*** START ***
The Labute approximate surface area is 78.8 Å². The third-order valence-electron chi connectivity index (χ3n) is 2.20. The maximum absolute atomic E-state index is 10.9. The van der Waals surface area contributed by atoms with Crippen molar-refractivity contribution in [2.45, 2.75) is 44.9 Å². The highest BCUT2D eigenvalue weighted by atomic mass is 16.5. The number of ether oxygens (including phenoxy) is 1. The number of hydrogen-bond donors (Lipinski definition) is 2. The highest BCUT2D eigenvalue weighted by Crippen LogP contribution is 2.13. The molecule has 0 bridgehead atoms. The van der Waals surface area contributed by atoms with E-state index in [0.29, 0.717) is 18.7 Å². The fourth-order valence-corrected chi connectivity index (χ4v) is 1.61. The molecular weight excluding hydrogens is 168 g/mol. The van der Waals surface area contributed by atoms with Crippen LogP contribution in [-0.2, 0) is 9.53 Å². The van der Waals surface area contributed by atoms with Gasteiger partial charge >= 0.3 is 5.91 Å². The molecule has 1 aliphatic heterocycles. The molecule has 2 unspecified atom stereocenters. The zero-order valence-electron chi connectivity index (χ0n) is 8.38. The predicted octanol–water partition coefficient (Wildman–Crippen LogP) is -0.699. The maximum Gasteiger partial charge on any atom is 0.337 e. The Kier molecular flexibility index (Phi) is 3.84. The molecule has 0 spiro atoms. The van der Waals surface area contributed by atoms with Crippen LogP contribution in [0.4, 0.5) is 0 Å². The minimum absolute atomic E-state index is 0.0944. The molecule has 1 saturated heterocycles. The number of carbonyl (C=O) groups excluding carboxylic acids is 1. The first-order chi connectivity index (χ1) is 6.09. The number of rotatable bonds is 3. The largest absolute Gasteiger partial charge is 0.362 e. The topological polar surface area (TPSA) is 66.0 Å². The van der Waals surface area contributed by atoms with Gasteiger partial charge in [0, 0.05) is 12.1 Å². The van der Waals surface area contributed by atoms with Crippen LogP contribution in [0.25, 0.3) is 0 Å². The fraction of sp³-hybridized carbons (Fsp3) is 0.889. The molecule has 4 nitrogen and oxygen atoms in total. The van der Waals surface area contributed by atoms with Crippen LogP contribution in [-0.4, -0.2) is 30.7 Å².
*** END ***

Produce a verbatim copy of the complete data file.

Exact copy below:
The Labute approximate surface area is 78.8 Å². The third-order valence-electron chi connectivity index (χ3n) is 2.20. The maximum absolute atomic E-state index is 10.9. The van der Waals surface area contributed by atoms with Crippen molar-refractivity contribution in [2.45, 2.75) is 44.9 Å². The highest BCUT2D eigenvalue weighted by atomic mass is 16.5. The number of ether oxygens (including phenoxy) is 1. The number of hydrogen-bond donors (Lipinski definition) is 2. The highest BCUT2D eigenvalue weighted by Crippen LogP contribution is 2.13. The molecule has 0 bridgehead atoms. The van der Waals surface area contributed by atoms with E-state index in [0.29, 0.717) is 18.7 Å². The fourth-order valence-corrected chi connectivity index (χ4v) is 1.61. The molecular weight excluding hydrogens is 168 g/mol. The van der Waals surface area contributed by atoms with Crippen LogP contribution in [-0.2, 0) is 9.53 Å². The van der Waals surface area contributed by atoms with Gasteiger partial charge >= 0.3 is 5.91 Å². The molecule has 1 aliphatic heterocycles. The molecule has 2 unspecified atom stereocenters. The zero-order valence-electron chi connectivity index (χ0n) is 8.38. The predicted octanol–water partition coefficient (Wildman–Crippen LogP) is -0.699. The maximum Gasteiger partial charge on any atom is 0.337 e. The Kier molecular flexibility index (Phi) is 3.84. The molecule has 0 spiro atoms. The van der Waals surface area contributed by atoms with Crippen LogP contribution in [0.4, 0.5) is 0 Å². The minimum absolute atomic E-state index is 0.0944. The molecule has 1 saturated heterocycles. The number of carbonyl (C=O) groups excluding carboxylic acids is 1. The first-order chi connectivity index (χ1) is 6.09. The number of rotatable bonds is 3. The largest absolute Gasteiger partial charge is 0.362 e. The topological polar surface area (TPSA) is 66.0 Å². The van der Waals surface area contributed by atoms with Gasteiger partial charge in [0, 0.05) is 12.1 Å². The van der Waals surface area contributed by atoms with Crippen LogP contribution in [0.25, 0.3) is 0 Å². The fraction of sp³-hybridized carbons (Fsp3) is 0.889. The molecule has 4 nitrogen and oxygen atoms in total. The van der Waals surface area contributed by atoms with Crippen LogP contribution in [-0.4, -0.2) is 30.7 Å².